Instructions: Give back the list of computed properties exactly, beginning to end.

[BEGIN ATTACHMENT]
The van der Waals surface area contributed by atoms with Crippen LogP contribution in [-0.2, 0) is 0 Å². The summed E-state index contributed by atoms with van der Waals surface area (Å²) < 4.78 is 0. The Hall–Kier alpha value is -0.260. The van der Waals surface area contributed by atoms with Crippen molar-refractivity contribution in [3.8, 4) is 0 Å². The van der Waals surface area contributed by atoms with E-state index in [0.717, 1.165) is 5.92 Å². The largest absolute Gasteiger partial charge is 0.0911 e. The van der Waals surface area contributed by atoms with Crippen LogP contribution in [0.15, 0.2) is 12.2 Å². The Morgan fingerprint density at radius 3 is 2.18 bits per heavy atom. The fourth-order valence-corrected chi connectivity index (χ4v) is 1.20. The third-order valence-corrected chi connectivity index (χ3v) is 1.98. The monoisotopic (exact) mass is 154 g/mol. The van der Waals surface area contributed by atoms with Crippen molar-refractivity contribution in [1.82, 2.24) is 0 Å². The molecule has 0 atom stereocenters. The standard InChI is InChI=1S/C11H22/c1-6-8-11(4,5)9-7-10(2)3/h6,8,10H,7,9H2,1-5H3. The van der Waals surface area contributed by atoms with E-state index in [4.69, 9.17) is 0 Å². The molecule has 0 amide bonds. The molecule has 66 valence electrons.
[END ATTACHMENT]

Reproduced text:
The van der Waals surface area contributed by atoms with Crippen LogP contribution in [-0.2, 0) is 0 Å². The summed E-state index contributed by atoms with van der Waals surface area (Å²) < 4.78 is 0. The Hall–Kier alpha value is -0.260. The van der Waals surface area contributed by atoms with Crippen molar-refractivity contribution in [3.8, 4) is 0 Å². The van der Waals surface area contributed by atoms with E-state index in [0.717, 1.165) is 5.92 Å². The largest absolute Gasteiger partial charge is 0.0911 e. The van der Waals surface area contributed by atoms with Crippen LogP contribution in [0.15, 0.2) is 12.2 Å². The Morgan fingerprint density at radius 3 is 2.18 bits per heavy atom. The fourth-order valence-corrected chi connectivity index (χ4v) is 1.20. The third-order valence-corrected chi connectivity index (χ3v) is 1.98. The monoisotopic (exact) mass is 154 g/mol. The van der Waals surface area contributed by atoms with Crippen molar-refractivity contribution in [1.82, 2.24) is 0 Å². The molecule has 0 atom stereocenters. The standard InChI is InChI=1S/C11H22/c1-6-8-11(4,5)9-7-10(2)3/h6,8,10H,7,9H2,1-5H3. The van der Waals surface area contributed by atoms with E-state index in [4.69, 9.17) is 0 Å². The molecule has 0 amide bonds. The molecule has 66 valence electrons.